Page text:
“[HB] 750 had the regressive sales tax, which I strongly oppose,” Jones said after a budget meeting in the governor’s Statehouse office. “But I’m open to the income tax, as well.” (The 750 legislation has long called for an increase in income and sales taxes to reduce property taxes and reform the way the state funds education.) When asked whether he could change the governor’s mind on an income tax increase, Jones said, “The governor was opposed to gaming, and I persuaded him to back off his opposition to gaming. And so if the House passes the income tax as the speaker indicated on WVON, he should go ahead and pass the legislation, and we would give it a strong consideration in the Senate.”

Madigan even made a point to tell the press that he had dinner with Jones Tuesday night in Springfield. “The most significant thing for me coming out of the meeting was that Sen. Jones strongly indicated that he was willing to work with me to finalize the budget for the next fiscal year,” Madigan said. He also said gaming was not in the budget that he was preparing.

But Jones said he wouldn’t accept a budget without gaming expansion unless Madigan came up with an alternative revenue source to fund Jones’ desired $1.5 billion increase in education funding. Jones said other revenue ideas still on the table include the closure of some corporate tax breaks and an alternative minimum tax, which would apply to businesses that make a lot of money but that don’t pay a lot of state taxes. The way to come up with a compromise on alternative revenue ideas, Jones said, was up to the speaker. “Now it’s up to [Madigan] to provide the quality leadership to get additional dollars we need for education — quality leadership.”

Senate Republicans oppose the idea of an income tax increase, according to Sen. Minority Leader Frank Watson. But his caucus’ votes wouldn’t be needed if the Senate Democrats utilized their veto-proof majority of 37 to 22. Over in the House, Republicans would be needed to override to a governor’s veto on an income tax increase.

House Minority Leader Tom Cross wasn’t feeling today’s leaders' meeting as he made an early exit. “We’re having the same discussion that we had in January, February, March, April, May, June, and now July,” he said, raising his voice a little more than normal and seeming more perturbed. “We’ve had a budget process, we’ve had a committee process, we have caucuses, and we hear political rhetoric and political speeches everyday, and it doesn’t bring us any closer to conclusion.”

Poll results favor Illinois Covered
Will the results of a poll released today by Lake Research Partners make some lawmakers change their tune about the governor’s Illinois Covered proposal? One survey question in particular foreshadows campaign season. When asked whether they would be more likely to re-elect their legislator if he or she supported the governor's health insurance plan, out of the 600 likely Illinois voters surveyed, 55 percent said they would. That number breaks down to 67 percent Democrats, 40 percent Republicans and 52 percent Independents.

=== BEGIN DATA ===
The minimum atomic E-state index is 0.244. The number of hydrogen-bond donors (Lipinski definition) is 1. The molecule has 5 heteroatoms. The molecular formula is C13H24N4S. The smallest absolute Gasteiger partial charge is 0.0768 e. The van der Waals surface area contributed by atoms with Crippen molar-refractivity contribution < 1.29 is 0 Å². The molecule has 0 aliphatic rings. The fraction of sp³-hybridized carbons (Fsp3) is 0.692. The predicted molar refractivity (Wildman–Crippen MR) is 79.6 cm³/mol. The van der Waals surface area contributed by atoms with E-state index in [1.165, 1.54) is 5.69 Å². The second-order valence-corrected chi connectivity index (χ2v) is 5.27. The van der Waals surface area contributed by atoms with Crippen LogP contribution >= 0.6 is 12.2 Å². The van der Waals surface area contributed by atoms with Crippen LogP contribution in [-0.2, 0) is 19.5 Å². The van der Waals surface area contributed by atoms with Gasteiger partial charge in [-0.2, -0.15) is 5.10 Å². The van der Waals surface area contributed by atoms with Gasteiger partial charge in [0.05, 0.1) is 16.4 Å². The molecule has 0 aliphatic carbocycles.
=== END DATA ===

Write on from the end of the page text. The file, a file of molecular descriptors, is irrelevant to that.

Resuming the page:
Participants also were asked whether they would support a plan if it were paid for by an increase in gaming taxes, a tax on employers who don’t offer comprehensive health insurance and an insurance premium based on the ability to pay. Seventy-eight percent were in favor of those three funding sources; 15 percent opposed and 8 percent were undecided.

People also identified that they thought the focus for this summer's special sessions should be health care costs and health care reform (88 percent), education investments and reform (80 percent), improving roads and transportation (65 percent), as well as unfunded state pensions (53 percent).

“The people of Illinois are telling us that health care is their top priority and we cannot let them down,” said Gov. Rod Blagojevich in a press release today. “This year in Illinois, we have a unique opportunity to pass the most comprehensive health care plan in the country that would give every family and small business in our state access to affordable health coverage.”

The poll was sponsored by America’s Agenda Health Care Education Fund, the AARP, the AFL-CIO and the Campaign for Better Health Care. All of those organizations supported Blagojevich’s Illinois Covered plan from the beginning.

Tuesday, July 17, 2007

Electricity deal could come soon

The Capitol is buzzing about a potential deal on electricity rate relief for Ameren Illinois and Commonwealth Edison customers, who have been paying between an average of 25 percent to 55 percent higher electricity rates since a state law expired January 2.

The general framework of the relief package footed by the power utilities and potentially their parent companies is expected to total about $1 billion — doubling the former proposal — and offer relief for customers over three years, according to Sen. James Clayborne, a Belleville Democrat who’s been following the negotiations. Customers could receive checks for credits as early as two weeks after the agreement were approved by the state legislature and processed through the Illinois Commerce Commission. Another major change could be the creation of an Illinois Power Authority, which I wrote about in our June issue and could procure and generate power for Illinoisans.

We’ve been following the electricity rate debate and private negotiations for months, but Clayborne says, “We’re very, very close,” and, “I think we pretty much have an agreement. Logistically, we have to work out some issues.”